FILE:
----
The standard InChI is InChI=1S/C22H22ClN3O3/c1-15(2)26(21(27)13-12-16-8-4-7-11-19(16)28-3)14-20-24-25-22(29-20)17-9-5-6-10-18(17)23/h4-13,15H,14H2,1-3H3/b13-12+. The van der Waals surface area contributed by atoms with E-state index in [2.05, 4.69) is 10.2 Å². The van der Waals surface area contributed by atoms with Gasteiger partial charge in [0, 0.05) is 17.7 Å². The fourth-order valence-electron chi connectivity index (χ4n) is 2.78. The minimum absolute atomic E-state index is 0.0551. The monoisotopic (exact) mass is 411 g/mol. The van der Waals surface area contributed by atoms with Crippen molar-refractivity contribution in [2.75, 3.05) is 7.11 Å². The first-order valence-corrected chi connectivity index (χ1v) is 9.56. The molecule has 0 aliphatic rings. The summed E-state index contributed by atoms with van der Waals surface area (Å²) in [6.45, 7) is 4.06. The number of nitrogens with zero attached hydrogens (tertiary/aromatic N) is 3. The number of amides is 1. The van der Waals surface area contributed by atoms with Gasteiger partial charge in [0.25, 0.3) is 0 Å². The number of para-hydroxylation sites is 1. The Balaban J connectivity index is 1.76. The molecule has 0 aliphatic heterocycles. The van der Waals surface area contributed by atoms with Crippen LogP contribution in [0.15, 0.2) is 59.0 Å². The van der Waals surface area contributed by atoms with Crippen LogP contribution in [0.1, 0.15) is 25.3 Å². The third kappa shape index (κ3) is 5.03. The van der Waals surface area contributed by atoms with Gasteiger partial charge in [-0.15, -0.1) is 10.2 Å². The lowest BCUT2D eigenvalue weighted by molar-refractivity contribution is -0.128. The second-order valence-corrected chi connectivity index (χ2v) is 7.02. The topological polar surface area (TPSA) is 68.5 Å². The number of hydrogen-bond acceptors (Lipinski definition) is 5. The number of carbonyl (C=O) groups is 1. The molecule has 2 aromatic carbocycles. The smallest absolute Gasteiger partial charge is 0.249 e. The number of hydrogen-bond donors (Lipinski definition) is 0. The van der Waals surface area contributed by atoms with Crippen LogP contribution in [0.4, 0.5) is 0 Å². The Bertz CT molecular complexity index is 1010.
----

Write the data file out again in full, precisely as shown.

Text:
The standard InChI is InChI=1S/C22H22ClN3O3/c1-15(2)26(21(27)13-12-16-8-4-7-11-19(16)28-3)14-20-24-25-22(29-20)17-9-5-6-10-18(17)23/h4-13,15H,14H2,1-3H3/b13-12+. The van der Waals surface area contributed by atoms with E-state index in [2.05, 4.69) is 10.2 Å². The van der Waals surface area contributed by atoms with Gasteiger partial charge in [0, 0.05) is 17.7 Å². The fourth-order valence-electron chi connectivity index (χ4n) is 2.78. The minimum absolute atomic E-state index is 0.0551. The monoisotopic (exact) mass is 411 g/mol. The van der Waals surface area contributed by atoms with Crippen molar-refractivity contribution in [2.75, 3.05) is 7.11 Å². The first-order valence-corrected chi connectivity index (χ1v) is 9.56. The molecule has 0 aliphatic rings. The summed E-state index contributed by atoms with van der Waals surface area (Å²) in [6.45, 7) is 4.06. The number of nitrogens with zero attached hydrogens (tertiary/aromatic N) is 3. The number of amides is 1. The van der Waals surface area contributed by atoms with Gasteiger partial charge in [0.25, 0.3) is 0 Å². The number of para-hydroxylation sites is 1. The Balaban J connectivity index is 1.76. The molecule has 0 aliphatic heterocycles. The van der Waals surface area contributed by atoms with Crippen LogP contribution in [0.15, 0.2) is 59.0 Å². The van der Waals surface area contributed by atoms with Crippen LogP contribution in [0.1, 0.15) is 25.3 Å². The third kappa shape index (κ3) is 5.03. The van der Waals surface area contributed by atoms with Gasteiger partial charge in [-0.15, -0.1) is 10.2 Å². The lowest BCUT2D eigenvalue weighted by molar-refractivity contribution is -0.128. The second-order valence-corrected chi connectivity index (χ2v) is 7.02. The topological polar surface area (TPSA) is 68.5 Å². The number of hydrogen-bond acceptors (Lipinski definition) is 5. The number of carbonyl (C=O) groups is 1. The molecule has 2 aromatic carbocycles. The smallest absolute Gasteiger partial charge is 0.249 e. The number of hydrogen-bond donors (Lipinski definition) is 0. The van der Waals surface area contributed by atoms with Crippen LogP contribution in [0.4, 0.5) is 0 Å². The Bertz CT molecular complexity index is 1010.